When your child has asthma and allergies, back-to-school time can feel like an absolute nightmare. On top of the general stress of getting the textbooks and school clothes together, you have a whole range of additional considerations to make, like spare inhalers, Epi-Pens®, and teacher awareness.
In this blog, Ofundem Akoh-Arrey Nokuri, MD and Samuel Nokuri, MD share with you their knowledge and expertise on the school environment, and how it can affect asthma and allergies to give you a practical guide on how to protect your child and keep them safe while in their teacher’s care.
Be aware of the risk factors for asthma and allergies at your child’s school.
Studies have shown that asthma and allergies are more likely to flare up during September with an increase in emergency department and physician visits. A few contributing factors for this include:
- Back-to-school anxiety tightening the airways and reducing resistance
- Increase in sports activity and physical exercise from school classes
- Higher amounts of ragweed pollen and mold in the air at this time of year
- Seasonal changes causing temperature fluctuations
- Indoor allergens found in the classroom environment, like dust mites
- Crowded classrooms enabling germs and bacteria to spread easily
- Other children being unaware of your child’s allergies and how they may trigger them
Having a full and frank conversation with your child’s teacher and the school administration about their asthma and allergies can be useful in putting together a risk evaluation and ensuring the school is doing everything they can to reduce and mitigate the risk.
Book in for a back-to-school check-up before the start of the term.
It’s easy to become complacent over the school holidays when the effects of asthma aren’t so obvious and the need for medication is reduced, but it is essential for your child to have regular check-ups with their asthma and allergy specialist. These can determine how well the asthma is controlled, whether any new allergens may be triggering the condition, and that your child knows how to use their medication to prevent an attack.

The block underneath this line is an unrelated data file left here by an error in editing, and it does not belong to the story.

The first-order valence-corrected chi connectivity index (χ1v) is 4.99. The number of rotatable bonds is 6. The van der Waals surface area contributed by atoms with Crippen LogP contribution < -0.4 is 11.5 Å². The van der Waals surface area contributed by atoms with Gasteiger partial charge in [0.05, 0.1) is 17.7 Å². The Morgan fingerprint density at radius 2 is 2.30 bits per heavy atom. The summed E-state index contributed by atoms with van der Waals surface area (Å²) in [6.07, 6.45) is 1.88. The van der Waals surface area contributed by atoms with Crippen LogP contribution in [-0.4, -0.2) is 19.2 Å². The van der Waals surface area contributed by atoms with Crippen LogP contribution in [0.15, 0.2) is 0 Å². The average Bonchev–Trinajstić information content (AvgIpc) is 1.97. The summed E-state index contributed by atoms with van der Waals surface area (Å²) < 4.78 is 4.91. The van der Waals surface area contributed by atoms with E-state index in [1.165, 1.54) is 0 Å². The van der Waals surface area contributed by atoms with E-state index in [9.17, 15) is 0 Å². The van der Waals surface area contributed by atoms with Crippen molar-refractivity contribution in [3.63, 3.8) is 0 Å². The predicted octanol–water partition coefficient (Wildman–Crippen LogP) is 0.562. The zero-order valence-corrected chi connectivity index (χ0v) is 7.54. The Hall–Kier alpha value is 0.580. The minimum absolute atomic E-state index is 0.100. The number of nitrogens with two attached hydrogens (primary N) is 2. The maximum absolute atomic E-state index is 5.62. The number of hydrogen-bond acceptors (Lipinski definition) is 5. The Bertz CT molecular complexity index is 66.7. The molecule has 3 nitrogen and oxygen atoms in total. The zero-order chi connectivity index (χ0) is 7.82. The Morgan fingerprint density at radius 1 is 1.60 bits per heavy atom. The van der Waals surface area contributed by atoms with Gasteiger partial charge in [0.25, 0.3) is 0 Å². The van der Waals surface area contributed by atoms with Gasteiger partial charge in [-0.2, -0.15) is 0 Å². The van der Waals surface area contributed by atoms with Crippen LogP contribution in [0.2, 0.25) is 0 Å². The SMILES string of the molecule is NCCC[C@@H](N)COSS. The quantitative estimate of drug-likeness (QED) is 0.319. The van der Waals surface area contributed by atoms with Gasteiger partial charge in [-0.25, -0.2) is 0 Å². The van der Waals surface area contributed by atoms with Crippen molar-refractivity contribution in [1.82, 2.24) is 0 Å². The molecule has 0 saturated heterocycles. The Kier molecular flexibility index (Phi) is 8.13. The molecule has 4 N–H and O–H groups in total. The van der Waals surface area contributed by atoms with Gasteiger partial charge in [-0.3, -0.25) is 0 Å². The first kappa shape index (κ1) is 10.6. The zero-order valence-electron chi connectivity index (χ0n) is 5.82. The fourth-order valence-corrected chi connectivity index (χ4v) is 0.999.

Most schools require an individualized action plan from your specialist to keep on file that highlights preventive measures and what they should do if your child has an asthma attack. It’s vital that this is comprehensive and includes all symptoms of your child’s asthma and/or allergies, what triggers them and how to reduce the risk, and how to treat an attack with an inhaler or epinephrine shot.
Make sure your child is aware of their condition and how to treat it.
Self-care is key to successfully managing asthma and reducing the risk of allergens triggering an attack. Having an open conversation with your child about their asthma will help them feel more in control and prepared for a flare-up if it should happen.
When your child feels knowledgeable about their condition, they’re better able to discuss it with their friends, teachers, and other school staff, particularly how it affects them and the signs to look out for that an attack is imminent. This can be critical when children get older and gain more independence within the school environment.
Give your medicine cabinet a good clear-out.
Look out for any expired medication or those close to expiring, so you can restock them and ensure that your child has everything they need to control their asthma. This is particularly important for those seldom-used items like the epinephrine shot or bronchodilator inhaler that are kept on standby.
This is also an excellent opportunity to ensure that the medication is being taken as prescribed and to monitor how often the quick-relief bronchodilator is being used. If it’s being used more than twice a week, that’s a good indicator that the asthma isn’t well-controlled and further treatment might be necessary.
Now’s the perfect time to schedule an asthma and allergy review with us at Premier Health Express Urgent Care, so get in touch with us today by completing the simple online form to book an appointment for your child.